On the future at catcher and following the Dodgers. There really are no excuses to make for Sánchez. He’s been atrocious at the plate and his defense has taken a step back. Save for a hot start last year, Gary’s been mired in offensive problems since 2018 and it’s concerning. His bat has always been his carrying tool, but it’s been a while since his incredible run from 2016-2017. Unsurprisingly, there’s plenty of clamoring to find someone new to replace him long-term. I’m sure the cries for impending free agent J.T. Realmuto will be loud this winter.

Don’t count on Realmuto coming aboard, though. We have heard his name come up in rumors with the Yankees over the years, even when Gary was playing well, but I don’t expect the Yankees to pay up after splurging on Gerrit Cole last winter. That said, I do expect the Yankees to bring in some catching insurance. I know the team likes Kyle Higashioka, but I think they need something more. It would behoove the team to have two starting-caliber catchers kind of like the Dodgers do (Will Smith and Austin Barnes). They more or less split duties and I think it allows the two of them to stay fresh all season. It’s not lost on me that there are not many starting-caliber catchers available, of course. Getting another is much easier said than done.

It just may not make sense for catchers to play, say, 120 or 130 games anymore. It’s too much on their legs. That’s why such a move might be good for Gary too, especially if he can rediscover his offensive ability and be useful at DH on days he doesn’t catch. Here’s what’s out there other than Realmuto in free agency:

  • Alex Avila
  • Jason Castro
  • Robinson Chirinos
  • Tyler Flowers
  • James McCann
  • Yadier Molina
  • Wilson Ramos
  • Austin Romine
  • Kurt Suzuki
  • Stephen Vogt
  • Mike Zunino

Not particularly exciting! But a lot of these guys are probably better than Higashioka and would be playable 3-4 days a week. Tyler Flowers and James McCann are first to mind for me, personally.

Now, as for Higgy: he’s out of options so the Yankees would risk losing him unless they carry three backstops. It’s a tricky situation, but something the Yankees should consider. They need a little bit more insurance behind Gary.

Mailbag: Gary Sánchez’s defense, Matt Blake’s performance, Miguel Andújar, and Tyler Wade’s hitting

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Labor Day weekend is here. Hope you all are able to take some time off and enjoy yourselves. Maybe the Yankees can win a few games this weekend for us, too. That’d be nice after last night’s atrocity. Anyway, it’s mailbag day and we have a few questions to respond to. As always, send yours to viewsfrom314 [at] gmail [dot] com. We answer our favorites each week. Let’s get to it.

Todd asks: Is it safe to say that Sánchez’s one-knee down experiment this year is a bust? Especially with RISP? The dude isn’t the most agile of backstops, and limiting his mobility while in this position does not seem to be optimal. With his arm strength and pop time, he should easily be able to make the throw on any steal attempt. But he has to get better at stopping those pitches in the dirt and holding runners. The one-knee down set up is simply not working, and IMHO, it’s time to move on.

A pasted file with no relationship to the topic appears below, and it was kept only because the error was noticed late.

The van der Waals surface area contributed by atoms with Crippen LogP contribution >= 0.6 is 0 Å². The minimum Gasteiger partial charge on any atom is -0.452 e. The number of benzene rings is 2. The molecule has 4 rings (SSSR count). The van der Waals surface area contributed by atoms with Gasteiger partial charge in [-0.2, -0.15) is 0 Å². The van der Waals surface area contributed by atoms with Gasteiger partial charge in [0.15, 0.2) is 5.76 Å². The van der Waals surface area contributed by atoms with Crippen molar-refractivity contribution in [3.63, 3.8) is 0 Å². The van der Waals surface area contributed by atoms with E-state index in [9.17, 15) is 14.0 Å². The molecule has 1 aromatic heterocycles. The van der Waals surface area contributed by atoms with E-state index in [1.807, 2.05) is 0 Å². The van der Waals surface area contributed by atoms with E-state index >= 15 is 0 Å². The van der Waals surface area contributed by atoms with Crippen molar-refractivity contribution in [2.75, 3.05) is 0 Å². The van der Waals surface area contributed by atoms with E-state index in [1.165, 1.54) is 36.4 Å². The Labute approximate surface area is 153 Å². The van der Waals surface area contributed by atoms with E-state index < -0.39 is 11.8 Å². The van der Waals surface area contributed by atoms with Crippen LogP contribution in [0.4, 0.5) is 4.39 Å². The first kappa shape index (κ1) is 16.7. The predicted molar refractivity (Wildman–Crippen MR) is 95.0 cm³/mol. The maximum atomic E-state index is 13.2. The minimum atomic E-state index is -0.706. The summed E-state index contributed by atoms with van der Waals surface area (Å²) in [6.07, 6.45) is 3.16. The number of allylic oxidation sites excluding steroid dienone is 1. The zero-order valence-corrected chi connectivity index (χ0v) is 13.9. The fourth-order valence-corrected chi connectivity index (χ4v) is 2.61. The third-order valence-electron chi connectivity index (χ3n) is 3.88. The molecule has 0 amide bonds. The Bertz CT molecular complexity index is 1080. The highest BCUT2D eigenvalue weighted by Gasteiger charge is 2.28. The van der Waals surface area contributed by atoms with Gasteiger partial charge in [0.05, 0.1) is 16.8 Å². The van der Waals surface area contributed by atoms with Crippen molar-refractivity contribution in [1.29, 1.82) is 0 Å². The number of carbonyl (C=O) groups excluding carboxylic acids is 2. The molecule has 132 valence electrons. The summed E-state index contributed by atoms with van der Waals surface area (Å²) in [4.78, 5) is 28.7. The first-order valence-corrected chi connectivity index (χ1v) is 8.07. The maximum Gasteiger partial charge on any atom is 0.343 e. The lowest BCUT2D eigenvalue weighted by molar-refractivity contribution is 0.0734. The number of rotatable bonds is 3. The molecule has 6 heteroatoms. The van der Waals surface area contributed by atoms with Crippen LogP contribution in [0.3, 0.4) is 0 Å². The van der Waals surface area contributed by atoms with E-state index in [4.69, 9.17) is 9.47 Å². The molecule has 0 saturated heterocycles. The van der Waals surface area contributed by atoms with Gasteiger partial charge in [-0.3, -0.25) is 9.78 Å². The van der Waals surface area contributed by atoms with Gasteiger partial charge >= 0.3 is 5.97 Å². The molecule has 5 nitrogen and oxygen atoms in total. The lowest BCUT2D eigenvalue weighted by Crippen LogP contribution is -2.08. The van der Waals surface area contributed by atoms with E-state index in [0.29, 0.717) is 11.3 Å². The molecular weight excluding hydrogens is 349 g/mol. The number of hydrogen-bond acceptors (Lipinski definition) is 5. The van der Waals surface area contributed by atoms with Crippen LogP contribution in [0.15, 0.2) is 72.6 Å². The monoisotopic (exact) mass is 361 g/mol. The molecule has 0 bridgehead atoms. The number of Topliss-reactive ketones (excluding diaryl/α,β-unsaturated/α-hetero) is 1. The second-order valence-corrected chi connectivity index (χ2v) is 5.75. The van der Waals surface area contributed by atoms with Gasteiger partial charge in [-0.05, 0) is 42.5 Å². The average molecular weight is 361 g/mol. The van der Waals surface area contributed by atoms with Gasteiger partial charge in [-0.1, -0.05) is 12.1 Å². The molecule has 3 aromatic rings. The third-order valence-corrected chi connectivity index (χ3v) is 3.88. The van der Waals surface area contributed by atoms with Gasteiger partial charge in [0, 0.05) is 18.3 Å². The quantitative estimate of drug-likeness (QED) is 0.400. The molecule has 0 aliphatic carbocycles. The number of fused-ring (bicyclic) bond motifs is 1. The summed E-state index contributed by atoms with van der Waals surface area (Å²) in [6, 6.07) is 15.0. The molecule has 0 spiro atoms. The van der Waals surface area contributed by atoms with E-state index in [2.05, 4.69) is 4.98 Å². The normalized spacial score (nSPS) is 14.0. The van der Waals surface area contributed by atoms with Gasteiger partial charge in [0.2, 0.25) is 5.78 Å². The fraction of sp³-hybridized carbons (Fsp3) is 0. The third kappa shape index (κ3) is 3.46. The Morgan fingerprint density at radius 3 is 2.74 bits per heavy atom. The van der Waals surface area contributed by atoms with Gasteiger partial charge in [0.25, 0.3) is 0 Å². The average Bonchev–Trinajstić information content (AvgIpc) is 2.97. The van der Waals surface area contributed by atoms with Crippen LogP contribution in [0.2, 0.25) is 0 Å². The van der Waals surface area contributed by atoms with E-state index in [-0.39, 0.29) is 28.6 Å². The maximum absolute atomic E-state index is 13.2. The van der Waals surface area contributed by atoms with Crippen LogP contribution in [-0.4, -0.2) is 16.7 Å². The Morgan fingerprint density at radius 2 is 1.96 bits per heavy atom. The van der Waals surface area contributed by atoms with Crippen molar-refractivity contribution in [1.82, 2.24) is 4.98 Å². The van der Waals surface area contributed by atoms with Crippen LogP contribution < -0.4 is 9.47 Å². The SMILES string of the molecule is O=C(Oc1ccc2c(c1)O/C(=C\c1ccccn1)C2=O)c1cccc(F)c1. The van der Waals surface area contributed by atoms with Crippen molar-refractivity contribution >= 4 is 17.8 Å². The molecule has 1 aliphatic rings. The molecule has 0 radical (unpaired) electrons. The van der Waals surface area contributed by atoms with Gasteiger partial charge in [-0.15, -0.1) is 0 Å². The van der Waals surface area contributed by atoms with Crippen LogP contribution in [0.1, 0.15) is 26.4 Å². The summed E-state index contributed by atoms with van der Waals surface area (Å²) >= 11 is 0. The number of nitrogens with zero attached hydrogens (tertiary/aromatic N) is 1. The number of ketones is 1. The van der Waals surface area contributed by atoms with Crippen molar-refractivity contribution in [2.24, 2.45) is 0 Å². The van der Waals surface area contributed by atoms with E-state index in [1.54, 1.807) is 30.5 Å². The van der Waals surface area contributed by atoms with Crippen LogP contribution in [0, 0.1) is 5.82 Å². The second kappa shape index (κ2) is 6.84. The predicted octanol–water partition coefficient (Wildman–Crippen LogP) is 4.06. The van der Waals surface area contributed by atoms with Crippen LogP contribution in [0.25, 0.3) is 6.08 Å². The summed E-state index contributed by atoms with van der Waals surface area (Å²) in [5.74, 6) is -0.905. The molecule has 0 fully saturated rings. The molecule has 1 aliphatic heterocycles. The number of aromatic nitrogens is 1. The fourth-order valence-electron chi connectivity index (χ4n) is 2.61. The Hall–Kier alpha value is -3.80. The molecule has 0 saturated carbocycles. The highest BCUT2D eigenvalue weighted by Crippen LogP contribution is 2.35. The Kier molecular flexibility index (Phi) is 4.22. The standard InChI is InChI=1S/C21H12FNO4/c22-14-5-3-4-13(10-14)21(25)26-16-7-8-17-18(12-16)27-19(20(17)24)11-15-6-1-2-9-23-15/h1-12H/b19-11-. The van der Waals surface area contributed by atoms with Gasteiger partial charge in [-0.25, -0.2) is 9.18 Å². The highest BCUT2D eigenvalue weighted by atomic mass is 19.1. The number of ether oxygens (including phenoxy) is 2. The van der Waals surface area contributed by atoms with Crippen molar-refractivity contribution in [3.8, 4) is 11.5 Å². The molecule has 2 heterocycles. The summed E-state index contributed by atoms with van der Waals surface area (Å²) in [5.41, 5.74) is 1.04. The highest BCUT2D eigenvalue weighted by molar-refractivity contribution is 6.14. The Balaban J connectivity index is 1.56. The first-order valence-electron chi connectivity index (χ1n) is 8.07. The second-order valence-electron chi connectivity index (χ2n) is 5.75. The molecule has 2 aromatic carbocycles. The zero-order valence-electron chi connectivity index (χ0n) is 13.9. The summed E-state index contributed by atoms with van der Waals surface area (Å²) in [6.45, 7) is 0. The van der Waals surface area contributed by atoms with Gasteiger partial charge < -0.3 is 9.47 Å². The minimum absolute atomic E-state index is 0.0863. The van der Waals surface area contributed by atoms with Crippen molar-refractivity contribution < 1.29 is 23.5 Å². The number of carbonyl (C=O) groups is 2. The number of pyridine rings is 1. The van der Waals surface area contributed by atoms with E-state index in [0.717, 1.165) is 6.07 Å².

I think it’s far too soon to throw in the towel. Has Gary’s blocking been frustrating this season? Yes, without a doubt. He’s already recorded 4 passed balls and 16 wild pitches this season. Baseball Prospectus’ EPAA ranks him the worst blocker in the game at the moment. Remember, Sánchez had just 7 passed balls and 30 wild pitches in 2019. That came after 18 and 45 a year prior and 16 and 53 in 2017. So it feels like he’s taken a step back. Here are all four of his passed balls this season:

Those are just flat out whiffs. They don’t have anything to do with actually blocking a pitch. That doesn’t excuse anything, of course.

As for the wild pitches allowed, I wonder if the knee-down position does make it more difficult to move laterally and get in position to block pitches in the dirt from side-to-side. For example:

It’s like he’s stuck and has no chance to save some of those pitches from getting passed him. Look, I’m the last person to ask for catching defense advice, but maybe Todd is on to something with regard to this stance while runners are on base. Does the benefit of a few extra framed strikes outweigh the greater risk of wild pitches? My instinct is that the framing is not necessarily worth it in these situations.

By the way, I should note that Sánchez’s framing has improved compared to last year. Per Statcast, his strike rate is up nearly 2 percent from last year. At 48.3 percent, his strike rate is also the second highest of his career (2018, 50.0 percent). He’s exhibited his biggest gains just below the zone, as I think was expected with this new stance.

To bring this full circle, the hope was that bringing in catching guru Tanner Swanson would allow Gary to be good at blocking and receiving at the same time. We haven’t quite seen that happen just yet. Maybe he can’t have the best of both worlds, but I wouldn’t give up on it after just 36 regular season games.

Now, for all the talk about catcher defense, the most frustrating part of Sánchez’s season has been his hitting. We can talk about Gary’s difficulties behind the plate until we’re blue in the face, but it doesn’t matter if he’s going to hit .130/.245/.337 (59 wRC+). I can’t help but wonder if the constant emphasis on tweaking his catching style has taken away from his offensive development. Maybe just let him play without giving him too much to think about? I don’t know.